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Flock of Birds
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Flock of Birds (fob)

Flock of Birds is a proof-of-concept for a serverless offering based on DCOS.
It is not meant to be used in production. Its purpose is to illustrate and study the properties of
serverless compute architectures.


For the following to work, I'm assuming you've got a DCOS cluster provisioned and the DCOS CLI installed. Further, you want to have jq installed, otherwise you'd need to use grep for certain CLI interactions.
Also, I'm using http for HTTP API interactions, if you don't have this or want it, you can use the respective curl commands instead.

You can clone this repo if you want to, but all that is really needed to launch the Flock of Birds service is fob-service.json, so the following is sufficient:

$ http --download

Note that in order to try out the steps described in the usage section below you'll need the example/ files, so in this case cloning the repo is necessary.

To launch the Flock of Birds service, do the following:

$ dcos marathon app add fob-service.json

To access the Flock of Birds service, you first have to figure out where it runs. It is configured to run on the public agent, and you'll need to look up its IP address (note that this is dependent on your provider, such as Azure, AWS or a private cloud IaaS offering). I've looked up the public agent IP manually in the administration UI and captured its value in the environment variable $DCOS_PUBLIC_AGENT:


Next, you need to find out on which port the Flock of Birds service is running. This can be achieved using the following:

$ FOB_SERVICE_PORT="$(dcos marathon app show fob | jq .tasks[0].ports[0])"


Now that we've launched the Flock of Birds service and have figured its whereabouts, we can use it.

Let's register two functions we want to use:

$ http POST $DCOS_PUBLIC_AGENT:$FOB_SERVICE_PORT/api/gen < examples/python/
$ http POST $DCOS_PUBLIC_AGENT:$FOB_SERVICE_PORT/api/gen < examples/python/

Now let's see what functions are registered:

    "functions": [

Calling a function is as easy: for example the function in doesn't take any parameters and always returns the same value:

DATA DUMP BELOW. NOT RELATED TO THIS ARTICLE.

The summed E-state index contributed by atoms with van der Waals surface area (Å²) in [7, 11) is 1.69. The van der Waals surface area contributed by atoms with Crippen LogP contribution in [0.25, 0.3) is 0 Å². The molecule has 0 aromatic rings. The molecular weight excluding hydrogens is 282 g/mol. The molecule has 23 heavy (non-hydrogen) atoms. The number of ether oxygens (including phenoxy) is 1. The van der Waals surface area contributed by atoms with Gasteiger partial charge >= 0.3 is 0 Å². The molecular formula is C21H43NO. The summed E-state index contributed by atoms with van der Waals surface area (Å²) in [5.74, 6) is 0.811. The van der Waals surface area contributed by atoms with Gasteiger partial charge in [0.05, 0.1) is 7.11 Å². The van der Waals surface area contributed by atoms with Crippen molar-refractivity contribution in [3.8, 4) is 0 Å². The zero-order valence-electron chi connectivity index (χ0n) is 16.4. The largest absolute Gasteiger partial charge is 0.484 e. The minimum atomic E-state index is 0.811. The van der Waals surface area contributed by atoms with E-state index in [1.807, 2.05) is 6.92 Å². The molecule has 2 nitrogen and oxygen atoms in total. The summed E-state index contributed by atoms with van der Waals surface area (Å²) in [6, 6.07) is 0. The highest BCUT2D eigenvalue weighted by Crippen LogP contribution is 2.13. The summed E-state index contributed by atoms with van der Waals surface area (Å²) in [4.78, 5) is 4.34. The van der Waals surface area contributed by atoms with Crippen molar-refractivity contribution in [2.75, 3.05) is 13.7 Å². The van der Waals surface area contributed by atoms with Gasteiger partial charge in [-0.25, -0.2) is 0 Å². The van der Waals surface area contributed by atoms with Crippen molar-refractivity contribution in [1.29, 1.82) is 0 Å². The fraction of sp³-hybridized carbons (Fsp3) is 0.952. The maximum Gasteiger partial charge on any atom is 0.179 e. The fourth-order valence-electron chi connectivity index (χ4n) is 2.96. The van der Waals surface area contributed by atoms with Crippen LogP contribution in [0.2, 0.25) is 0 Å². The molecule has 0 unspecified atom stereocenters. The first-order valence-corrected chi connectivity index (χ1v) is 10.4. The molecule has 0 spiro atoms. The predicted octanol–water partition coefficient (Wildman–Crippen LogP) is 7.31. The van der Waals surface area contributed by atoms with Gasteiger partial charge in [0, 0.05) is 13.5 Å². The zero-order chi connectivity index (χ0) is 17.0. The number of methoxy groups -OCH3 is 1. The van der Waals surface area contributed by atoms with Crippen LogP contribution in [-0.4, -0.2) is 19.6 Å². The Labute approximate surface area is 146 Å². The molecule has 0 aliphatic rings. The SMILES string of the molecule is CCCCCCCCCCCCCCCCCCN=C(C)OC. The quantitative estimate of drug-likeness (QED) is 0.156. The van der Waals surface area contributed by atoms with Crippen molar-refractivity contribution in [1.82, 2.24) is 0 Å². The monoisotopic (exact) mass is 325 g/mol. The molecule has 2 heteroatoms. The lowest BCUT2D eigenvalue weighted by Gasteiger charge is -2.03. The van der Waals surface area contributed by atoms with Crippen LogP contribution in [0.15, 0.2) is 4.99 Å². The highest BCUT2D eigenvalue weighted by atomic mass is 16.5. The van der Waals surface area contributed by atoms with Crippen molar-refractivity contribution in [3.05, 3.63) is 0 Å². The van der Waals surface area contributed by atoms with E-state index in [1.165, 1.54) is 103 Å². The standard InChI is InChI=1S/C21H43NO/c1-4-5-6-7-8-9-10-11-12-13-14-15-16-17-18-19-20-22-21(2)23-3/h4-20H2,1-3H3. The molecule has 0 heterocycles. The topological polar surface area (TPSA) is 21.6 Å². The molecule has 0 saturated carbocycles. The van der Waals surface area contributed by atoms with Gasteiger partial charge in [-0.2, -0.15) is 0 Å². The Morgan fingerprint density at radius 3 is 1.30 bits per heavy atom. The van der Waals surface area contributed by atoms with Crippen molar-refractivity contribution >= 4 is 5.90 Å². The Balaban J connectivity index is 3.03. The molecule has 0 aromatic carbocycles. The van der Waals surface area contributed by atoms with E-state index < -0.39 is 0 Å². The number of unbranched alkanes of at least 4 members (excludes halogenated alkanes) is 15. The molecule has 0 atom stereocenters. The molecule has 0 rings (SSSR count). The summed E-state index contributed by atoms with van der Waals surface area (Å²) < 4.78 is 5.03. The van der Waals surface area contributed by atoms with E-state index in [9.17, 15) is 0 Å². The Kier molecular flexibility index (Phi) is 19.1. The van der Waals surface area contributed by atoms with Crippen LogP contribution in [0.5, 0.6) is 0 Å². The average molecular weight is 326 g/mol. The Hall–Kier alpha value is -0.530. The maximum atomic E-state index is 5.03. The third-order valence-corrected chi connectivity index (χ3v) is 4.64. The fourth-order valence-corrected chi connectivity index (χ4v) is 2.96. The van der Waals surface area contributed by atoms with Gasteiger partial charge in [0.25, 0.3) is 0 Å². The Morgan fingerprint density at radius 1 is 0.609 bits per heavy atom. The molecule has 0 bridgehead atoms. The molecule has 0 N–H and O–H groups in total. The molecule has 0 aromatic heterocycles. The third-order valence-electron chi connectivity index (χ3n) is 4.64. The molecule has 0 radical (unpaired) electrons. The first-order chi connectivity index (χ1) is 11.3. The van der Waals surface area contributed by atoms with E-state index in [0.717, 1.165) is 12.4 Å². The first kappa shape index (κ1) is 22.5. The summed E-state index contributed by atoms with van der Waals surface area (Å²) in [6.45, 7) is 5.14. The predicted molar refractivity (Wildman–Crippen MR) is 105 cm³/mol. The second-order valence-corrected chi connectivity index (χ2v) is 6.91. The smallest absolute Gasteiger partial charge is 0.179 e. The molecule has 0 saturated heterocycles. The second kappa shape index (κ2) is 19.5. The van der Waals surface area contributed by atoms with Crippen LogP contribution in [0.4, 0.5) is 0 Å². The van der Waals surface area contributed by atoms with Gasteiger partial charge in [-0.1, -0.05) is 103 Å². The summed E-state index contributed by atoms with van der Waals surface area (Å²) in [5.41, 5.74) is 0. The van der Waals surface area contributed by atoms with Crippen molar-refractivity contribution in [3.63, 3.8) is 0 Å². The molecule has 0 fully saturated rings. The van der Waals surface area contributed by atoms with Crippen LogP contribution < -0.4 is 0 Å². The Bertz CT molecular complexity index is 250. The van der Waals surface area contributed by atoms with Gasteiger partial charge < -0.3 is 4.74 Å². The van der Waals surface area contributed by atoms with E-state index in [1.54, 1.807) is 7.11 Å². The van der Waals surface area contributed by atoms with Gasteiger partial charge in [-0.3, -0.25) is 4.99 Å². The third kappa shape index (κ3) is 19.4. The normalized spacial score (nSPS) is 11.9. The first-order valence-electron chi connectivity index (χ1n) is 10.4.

$ http $DCOS_PUBLIC_AGENT:$FOB_SERVICE_PORT/api/call/5c2e7f5f-5e57-43b0-ba48-bacf40f666ba
    "result": 42

We can also pass arguments to a function; let's add two numbers using the function signature fun(param1 : number, param2 : number) -> number:

$ http $DCOS_PUBLIC_AGENT:$FOB_SERVICE_PORT/api/call/fda0c536-2996-41a8-a6eb-693762e4d65b?param1:1,param2:1
    "result": 2

Wow, we just did 1 + 1 = 2, and that without provisioning any machines, just by uploading a code snippet ;)


Design Principles

  • Ease of use: the service should be easy to use and it should be straightforward to integrate the service (from CLI or any programming language).
  • Isolation: executing different functions MUST NOT result in side effects; each function must run in its own sandbox.
  • Speed: execution of a function SHOULD be as fast as possible (avoid long ramp-up times when invoking a function).

Ease of use. The Flock of Birds service exposes a simple HTTP API with three (public) endpoints:

  • POST /api/gen ... generate a new function (sets up sandbox, launches function and returns a function ID $fun_id)
  • GET /api/call/$fun_id ... call function with ID $fun_id
  • GET /api/stats ... list all registered functions

Further, there are two (internal) endpoints (/api/meta/$fun_id and /api/cs/$fun_id) which are necessary for the Flock of Birds service
to work but the end-user should not bother about them (they provide for service runtime introspection and serving the function code itself).

Isolation is achieved through drivers, which are programming language-dependent sandboxes, or put in other words: Marathon app specs templates using language specific Docker images. See for example the Python sandbox.

Speed is realized through decoupling the registration and execution phase. In the registration phase (which can take several seconds to minutes) the function is embedded in a container and the container is launched in the DCOS cluster. When the function is invoked, the container (an app server that listens to a certain port) simply receives the request and immediately returns the result. In other words, the execution time is almost entirely determined by the properties of the function itself.

You can also experiment with the Flock of Birds service yourself, for example adding new drivers—see the notes in the development section.

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